Homeownership, the production of urban sprawl and an unexpected Nightingale

University essay from Malmö universitet/Fakulteten för kultur och samhälle (KS)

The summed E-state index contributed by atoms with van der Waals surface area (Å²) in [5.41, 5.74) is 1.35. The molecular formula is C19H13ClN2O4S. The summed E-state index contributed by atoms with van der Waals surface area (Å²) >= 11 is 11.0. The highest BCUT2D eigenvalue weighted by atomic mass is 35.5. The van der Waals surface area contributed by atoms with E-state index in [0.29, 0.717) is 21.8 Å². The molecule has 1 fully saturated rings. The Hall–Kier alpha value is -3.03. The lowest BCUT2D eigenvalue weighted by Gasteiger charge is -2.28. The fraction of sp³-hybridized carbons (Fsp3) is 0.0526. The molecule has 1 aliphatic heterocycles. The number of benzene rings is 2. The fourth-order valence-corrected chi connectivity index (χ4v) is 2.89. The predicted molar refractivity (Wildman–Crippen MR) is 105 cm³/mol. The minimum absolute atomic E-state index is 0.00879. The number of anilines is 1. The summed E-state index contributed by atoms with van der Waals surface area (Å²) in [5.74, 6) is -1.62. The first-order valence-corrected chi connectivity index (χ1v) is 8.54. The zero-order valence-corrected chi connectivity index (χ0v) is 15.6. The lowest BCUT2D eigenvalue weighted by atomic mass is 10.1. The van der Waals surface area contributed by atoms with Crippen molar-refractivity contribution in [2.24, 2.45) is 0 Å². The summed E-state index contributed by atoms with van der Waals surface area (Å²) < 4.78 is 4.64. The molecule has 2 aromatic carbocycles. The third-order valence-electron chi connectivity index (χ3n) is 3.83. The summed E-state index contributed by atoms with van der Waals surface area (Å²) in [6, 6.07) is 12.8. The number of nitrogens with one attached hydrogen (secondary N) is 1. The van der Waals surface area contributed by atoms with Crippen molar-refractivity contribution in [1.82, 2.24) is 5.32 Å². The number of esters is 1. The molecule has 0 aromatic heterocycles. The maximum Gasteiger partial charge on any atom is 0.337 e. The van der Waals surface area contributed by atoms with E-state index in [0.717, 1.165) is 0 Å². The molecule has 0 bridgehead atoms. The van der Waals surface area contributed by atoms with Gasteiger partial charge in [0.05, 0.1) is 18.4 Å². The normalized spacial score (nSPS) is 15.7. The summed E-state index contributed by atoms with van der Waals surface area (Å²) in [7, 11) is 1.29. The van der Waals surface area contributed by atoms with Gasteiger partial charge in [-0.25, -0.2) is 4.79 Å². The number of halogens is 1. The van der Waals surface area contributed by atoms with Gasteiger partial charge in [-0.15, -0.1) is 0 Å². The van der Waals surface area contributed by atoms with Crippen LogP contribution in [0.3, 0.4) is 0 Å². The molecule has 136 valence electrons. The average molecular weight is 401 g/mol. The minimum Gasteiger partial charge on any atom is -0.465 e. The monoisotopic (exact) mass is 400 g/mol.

Abstract: Homeownership and suburbanisation are two sides of the same coin in the context of Australia. This thesis explores the housing system that facilitates homeownership under a framework of institutional path dependence and how that has facilitated spatial patterns of suburbanization in contemporary Melbourne. Australia has been considered a homeowner society for the larger part of the 20th century. Living and owning a house on a ‘quarter acre block’ in one of its major cities is said to have been a virtue even before homeownership was in reach for the majority of the Australian population. The years after WWII enabled up to 70 per cent of the population to access homeownership tenure. In that, this thesis analyses the institutional, societal and economic configurations that enabled increased homeownership provision, but also the historical processes that further facilitated a system around a dominant tenure. Path dependency theory, developed in the field of historical institutionalism, offers an analytical toolbox to examine long-term processes. In a broad sense, path dependency refers to the continuous reproduction of institutional systems in place. The second part of this thesis examines urbanisation processes in Melbourne, under a framework of institutional and spatial change. Cities are changing environments that, although, they inhabit determinist and reinforcing spatial patterns and institutions, transition over time. By looking at historical and contemporary institutional processes, this thesis examines metropolitan strategies to consolidate the outward growth in the city of Melbourne. Under the aspect of change, current challenges to the built environment are presented. A third analysis connects the macro discussion with a case study of a local housing provider in Melbourne, that in some regards may be viewed as antithesis to the contemporary building regime in the Australian and Melbourne context. As the first in-depth path dependency analysis in the Australian context, this thesis can be viewed as a contribution to the growing body of path dependency literature with a housing focus that also combines the spatial nature of urban environments.

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